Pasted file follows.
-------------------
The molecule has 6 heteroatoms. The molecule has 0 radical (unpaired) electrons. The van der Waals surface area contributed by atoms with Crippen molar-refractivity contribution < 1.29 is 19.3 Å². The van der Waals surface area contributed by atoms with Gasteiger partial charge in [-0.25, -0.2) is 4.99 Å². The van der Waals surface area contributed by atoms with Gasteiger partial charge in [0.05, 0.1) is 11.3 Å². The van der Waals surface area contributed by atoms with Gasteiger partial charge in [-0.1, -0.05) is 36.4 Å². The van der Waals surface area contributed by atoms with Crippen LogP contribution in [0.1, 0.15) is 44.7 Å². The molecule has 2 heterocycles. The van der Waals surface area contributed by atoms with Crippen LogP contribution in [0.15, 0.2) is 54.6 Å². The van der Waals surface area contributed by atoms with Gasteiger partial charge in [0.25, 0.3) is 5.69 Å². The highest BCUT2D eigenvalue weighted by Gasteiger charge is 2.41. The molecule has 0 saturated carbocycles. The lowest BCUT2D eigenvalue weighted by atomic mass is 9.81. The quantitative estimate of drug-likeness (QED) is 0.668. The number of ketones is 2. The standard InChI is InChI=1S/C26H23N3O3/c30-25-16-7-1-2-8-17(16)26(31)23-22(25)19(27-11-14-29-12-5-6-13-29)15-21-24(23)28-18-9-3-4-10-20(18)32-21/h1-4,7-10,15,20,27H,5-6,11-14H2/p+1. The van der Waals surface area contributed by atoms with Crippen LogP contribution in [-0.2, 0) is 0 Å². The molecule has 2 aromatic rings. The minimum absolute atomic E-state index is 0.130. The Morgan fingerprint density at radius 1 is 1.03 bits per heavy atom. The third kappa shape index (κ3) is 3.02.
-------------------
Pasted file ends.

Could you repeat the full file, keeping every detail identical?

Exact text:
The molecule has 6 heteroatoms. The molecule has 0 radical (unpaired) electrons. The van der Waals surface area contributed by atoms with Crippen molar-refractivity contribution < 1.29 is 19.3 Å². The van der Waals surface area contributed by atoms with Gasteiger partial charge in [-0.25, -0.2) is 4.99 Å². The van der Waals surface area contributed by atoms with Gasteiger partial charge in [0.05, 0.1) is 11.3 Å². The van der Waals surface area contributed by atoms with Gasteiger partial charge in [-0.1, -0.05) is 36.4 Å². The van der Waals surface area contributed by atoms with Crippen LogP contribution in [0.1, 0.15) is 44.7 Å². The molecule has 2 heterocycles. The van der Waals surface area contributed by atoms with Crippen LogP contribution in [0.15, 0.2) is 54.6 Å². The van der Waals surface area contributed by atoms with Gasteiger partial charge in [0.25, 0.3) is 5.69 Å². The highest BCUT2D eigenvalue weighted by Gasteiger charge is 2.41. The molecule has 0 saturated carbocycles. The lowest BCUT2D eigenvalue weighted by atomic mass is 9.81. The quantitative estimate of drug-likeness (QED) is 0.668. The number of ketones is 2. The standard InChI is InChI=1S/C26H23N3O3/c30-25-16-7-1-2-8-17(16)26(31)23-22(25)19(27-11-14-29-12-5-6-13-29)15-21-24(23)28-18-9-3-4-10-20(18)32-21/h1-4,7-10,15,20,27H,5-6,11-14H2/p+1. The van der Waals surface area contributed by atoms with Crippen LogP contribution in [-0.2, 0) is 0 Å². The molecule has 2 aromatic rings. The minimum absolute atomic E-state index is 0.130. The Morgan fingerprint density at radius 1 is 1.03 bits per heavy atom. The third kappa shape index (κ3) is 3.02.